Coalition forces release informational leaflets out of a UH-60 Black Hawk helicopter over villages in the Logar province, Afghanistan, July 18, 2014. The leaflets are used to pass along information to the local populous regarding on going operations in the area. (U.S. Army photo by Spc. Steven Hitchcock)

Arriving over the rebel camp they proceeded to drop thousands of leaflets, with a picture of their helicopter and the words “RUF: this time we’ve dropped leaflets. Next time it will be a half-inch Gatling machine gun, or 57mm rockets, or 23mm guns, or 30mm grenades, or ALL OF THEM!”

And he meant it. Although heavily outnumbered, Ellis kept fighting the rebels.

Eventually, his efforts drew the attention of the British, who decided not only to return to Sierra Leone, but also to provide support to Ellis and work in conjunction with him.

His vast knowledge of the country made him a valuable asset to the British and he actively participated in operations.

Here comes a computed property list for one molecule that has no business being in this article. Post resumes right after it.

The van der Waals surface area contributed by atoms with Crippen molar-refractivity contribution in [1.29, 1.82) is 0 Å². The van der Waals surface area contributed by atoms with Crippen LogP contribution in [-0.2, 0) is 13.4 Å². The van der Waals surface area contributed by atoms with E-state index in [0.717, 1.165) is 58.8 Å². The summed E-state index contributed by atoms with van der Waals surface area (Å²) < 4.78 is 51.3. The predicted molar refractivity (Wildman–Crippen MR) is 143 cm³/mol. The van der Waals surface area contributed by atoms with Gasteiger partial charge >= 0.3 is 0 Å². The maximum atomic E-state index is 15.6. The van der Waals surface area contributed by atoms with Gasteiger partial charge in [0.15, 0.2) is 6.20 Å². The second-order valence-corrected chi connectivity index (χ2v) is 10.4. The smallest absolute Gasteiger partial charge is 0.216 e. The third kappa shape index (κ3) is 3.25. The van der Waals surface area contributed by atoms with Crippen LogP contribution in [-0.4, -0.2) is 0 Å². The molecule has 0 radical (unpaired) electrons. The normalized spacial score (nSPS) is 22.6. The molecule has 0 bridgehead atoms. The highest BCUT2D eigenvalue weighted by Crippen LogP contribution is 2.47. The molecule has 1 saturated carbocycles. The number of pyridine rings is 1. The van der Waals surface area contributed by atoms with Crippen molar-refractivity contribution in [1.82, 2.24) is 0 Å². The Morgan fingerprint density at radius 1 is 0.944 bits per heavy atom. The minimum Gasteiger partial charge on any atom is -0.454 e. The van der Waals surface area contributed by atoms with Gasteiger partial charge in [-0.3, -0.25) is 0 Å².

Need more inspiration? 4 Vietnam War heroes you’ve never heard of

In September 2000, Ellis flew his helicopter in support of Operation Barras, a rescue mission of several soldiers from the Royal Irish Regiment who had been captured. He would also flew missions with the British SAS.

Ellis and his crew would stay in Sierra Leone until the defeat of the RUF in 2002.

Ellis’ reputation earned him a trip to Iraq working with the British during the invasion in 2003.

Later, he would also fly in Afghanistan “where, he reckons, he has had more close shaves than in his entire previous four-decades put together.”